Thursday, April 14, 2016

long after summer

The last post here in August, now April.

An exceptionally hot and challenging summer for the garden, with breaks of cold and wet then rushing back into the high 30s (100 Fahrenhiet for the imperial people) to the confusion and upset of human and plant routines. Fruit trees flowering at wrong times, fruit falling off, trees (espceially tamarillos suddenly frying in the heat. Rampant vegetation generally, not least in mini-rainforest.

In such forceful heat, it has been good to have the house now disappearing under green protection.

We may get relatively few conventional eggs from two hens, but the roots of the passionfruit are under the chook run. The passionfruit continues rampant and productive.

 Hens happy

 Other routines maintained, Captain Rattleberry grows into his third year and though desexed he imparts a powerful pheromone to his glamorous cuddle companions, who therefore need a bath too.

The garden is full of birds. I've not been very successful at photographing birds in the garden. With branches closing in on the photographer photos in the garden are becoming generally more difficult. Birds remain hidden in the foliage, wary in this suburban environment.  But on a trip away, in the Blue Mountains last month, I was pleased to get this photo of an Eastern Spinebill, a very common bird here at home.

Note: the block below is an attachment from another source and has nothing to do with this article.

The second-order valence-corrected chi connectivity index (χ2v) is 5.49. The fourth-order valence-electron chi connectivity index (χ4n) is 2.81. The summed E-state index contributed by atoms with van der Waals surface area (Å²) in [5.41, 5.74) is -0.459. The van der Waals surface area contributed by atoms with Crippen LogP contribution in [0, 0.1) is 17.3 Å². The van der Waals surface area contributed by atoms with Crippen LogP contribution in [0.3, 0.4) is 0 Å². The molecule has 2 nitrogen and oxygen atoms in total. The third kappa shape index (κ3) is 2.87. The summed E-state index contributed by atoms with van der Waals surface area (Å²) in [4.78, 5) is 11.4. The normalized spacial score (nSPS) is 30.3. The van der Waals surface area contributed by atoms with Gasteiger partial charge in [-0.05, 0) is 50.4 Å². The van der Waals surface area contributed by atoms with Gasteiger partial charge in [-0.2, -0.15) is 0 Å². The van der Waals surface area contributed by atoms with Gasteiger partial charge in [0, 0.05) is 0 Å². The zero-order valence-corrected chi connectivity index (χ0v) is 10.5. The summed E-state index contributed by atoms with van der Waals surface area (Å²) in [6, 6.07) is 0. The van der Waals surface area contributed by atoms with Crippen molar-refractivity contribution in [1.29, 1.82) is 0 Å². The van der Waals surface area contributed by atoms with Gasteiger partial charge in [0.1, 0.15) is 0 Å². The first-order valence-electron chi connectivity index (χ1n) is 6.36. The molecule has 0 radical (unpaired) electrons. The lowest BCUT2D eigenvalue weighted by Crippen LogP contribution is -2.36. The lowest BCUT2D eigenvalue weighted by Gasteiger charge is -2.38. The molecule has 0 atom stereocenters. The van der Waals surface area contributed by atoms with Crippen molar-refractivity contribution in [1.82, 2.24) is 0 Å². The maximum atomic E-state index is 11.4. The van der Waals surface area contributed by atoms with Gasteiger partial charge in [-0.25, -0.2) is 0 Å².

Eastern Spinebill, Blackheath NSW, March 2016
 First distraction from this blog was action last August-September to prepare wheelchair ramps and paths for a house we had purchased for Helen's sister, 600 metres from my house. With helpers.


Alas all this constructive energy was followed by a mysterious and vicious attack of something called brachial neuritis, the acute phase of which lasted about ten weeks to early February. I continue in the atrophy phase. While it began in my shoulder, it persists especially in my lumbosacral spine and leg. Five months disability is not pleasant at any age, in my 73rd year you get a sense of the clock ticking. I derive some comfort from recognising that most people my age are dead and also noting the diversity of my chronic illnesses -, chronic fatigue, fibromyalgia, etc - and that the really cute thing about chronic illness is that you have to be alive to have one.  :-)

But the photography suffers!

No comments:

Post a Comment

Looking forward to your thoughts, write as much as you wish, ask questions. Comments do not appear until moderated. I will try to do that quickly. Thanks for looking and thinking!!